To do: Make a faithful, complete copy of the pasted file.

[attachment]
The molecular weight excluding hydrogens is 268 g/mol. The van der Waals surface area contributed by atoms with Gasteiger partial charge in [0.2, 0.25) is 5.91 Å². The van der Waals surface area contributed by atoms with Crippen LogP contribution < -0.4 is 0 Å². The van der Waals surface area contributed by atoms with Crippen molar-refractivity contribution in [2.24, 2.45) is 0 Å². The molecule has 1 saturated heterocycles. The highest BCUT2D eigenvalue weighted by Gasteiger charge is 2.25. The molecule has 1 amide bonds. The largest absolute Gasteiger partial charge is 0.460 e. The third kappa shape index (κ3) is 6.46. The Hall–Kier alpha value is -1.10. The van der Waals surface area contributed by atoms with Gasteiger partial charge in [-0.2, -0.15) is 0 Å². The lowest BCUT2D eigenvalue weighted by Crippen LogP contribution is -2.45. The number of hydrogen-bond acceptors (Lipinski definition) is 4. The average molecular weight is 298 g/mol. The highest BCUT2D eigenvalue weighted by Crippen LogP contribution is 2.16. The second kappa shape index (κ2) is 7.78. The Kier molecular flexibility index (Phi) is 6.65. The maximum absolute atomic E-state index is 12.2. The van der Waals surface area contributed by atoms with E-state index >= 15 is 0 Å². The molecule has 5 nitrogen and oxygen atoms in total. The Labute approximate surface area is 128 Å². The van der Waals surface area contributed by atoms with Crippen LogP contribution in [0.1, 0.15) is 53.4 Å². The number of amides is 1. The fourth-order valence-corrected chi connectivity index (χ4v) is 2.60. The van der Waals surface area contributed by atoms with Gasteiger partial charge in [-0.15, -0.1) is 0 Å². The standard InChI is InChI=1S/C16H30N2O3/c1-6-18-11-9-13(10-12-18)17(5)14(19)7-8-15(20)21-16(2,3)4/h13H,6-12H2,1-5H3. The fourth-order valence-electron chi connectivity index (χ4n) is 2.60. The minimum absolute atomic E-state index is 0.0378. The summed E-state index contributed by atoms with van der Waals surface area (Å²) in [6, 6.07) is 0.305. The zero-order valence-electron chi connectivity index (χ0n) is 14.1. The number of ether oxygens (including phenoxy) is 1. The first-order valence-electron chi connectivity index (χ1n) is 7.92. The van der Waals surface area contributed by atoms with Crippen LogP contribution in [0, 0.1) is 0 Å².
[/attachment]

The molecular weight excluding hydrogens is 268 g/mol. The van der Waals surface area contributed by atoms with Gasteiger partial charge in [0.2, 0.25) is 5.91 Å². The van der Waals surface area contributed by atoms with Crippen LogP contribution < -0.4 is 0 Å². The van der Waals surface area contributed by atoms with Crippen molar-refractivity contribution in [2.24, 2.45) is 0 Å². The molecule has 1 saturated heterocycles. The highest BCUT2D eigenvalue weighted by Gasteiger charge is 2.25. The molecule has 1 amide bonds. The largest absolute Gasteiger partial charge is 0.460 e. The third kappa shape index (κ3) is 6.46. The Hall–Kier alpha value is -1.10. The van der Waals surface area contributed by atoms with Gasteiger partial charge in [-0.2, -0.15) is 0 Å². The lowest BCUT2D eigenvalue weighted by Crippen LogP contribution is -2.45. The number of hydrogen-bond acceptors (Lipinski definition) is 4. The average molecular weight is 298 g/mol. The highest BCUT2D eigenvalue weighted by Crippen LogP contribution is 2.16. The second kappa shape index (κ2) is 7.78. The Kier molecular flexibility index (Phi) is 6.65. The maximum absolute atomic E-state index is 12.2. The van der Waals surface area contributed by atoms with E-state index >= 15 is 0 Å². The molecule has 5 nitrogen and oxygen atoms in total. The Labute approximate surface area is 128 Å². The van der Waals surface area contributed by atoms with Crippen LogP contribution in [0.1, 0.15) is 53.4 Å². The number of amides is 1. The fourth-order valence-corrected chi connectivity index (χ4v) is 2.60. The van der Waals surface area contributed by atoms with Gasteiger partial charge in [-0.15, -0.1) is 0 Å². The standard InChI is InChI=1S/C16H30N2O3/c1-6-18-11-9-13(10-12-18)17(5)14(19)7-8-15(20)21-16(2,3)4/h13H,6-12H2,1-5H3. The fourth-order valence-electron chi connectivity index (χ4n) is 2.60. The minimum absolute atomic E-state index is 0.0378. The summed E-state index contributed by atoms with van der Waals surface area (Å²) in [6, 6.07) is 0.305. The zero-order valence-electron chi connectivity index (χ0n) is 14.1. The number of ether oxygens (including phenoxy) is 1. The first-order valence-electron chi connectivity index (χ1n) is 7.92. The van der Waals surface area contributed by atoms with Crippen LogP contribution in [0, 0.1) is 0 Å².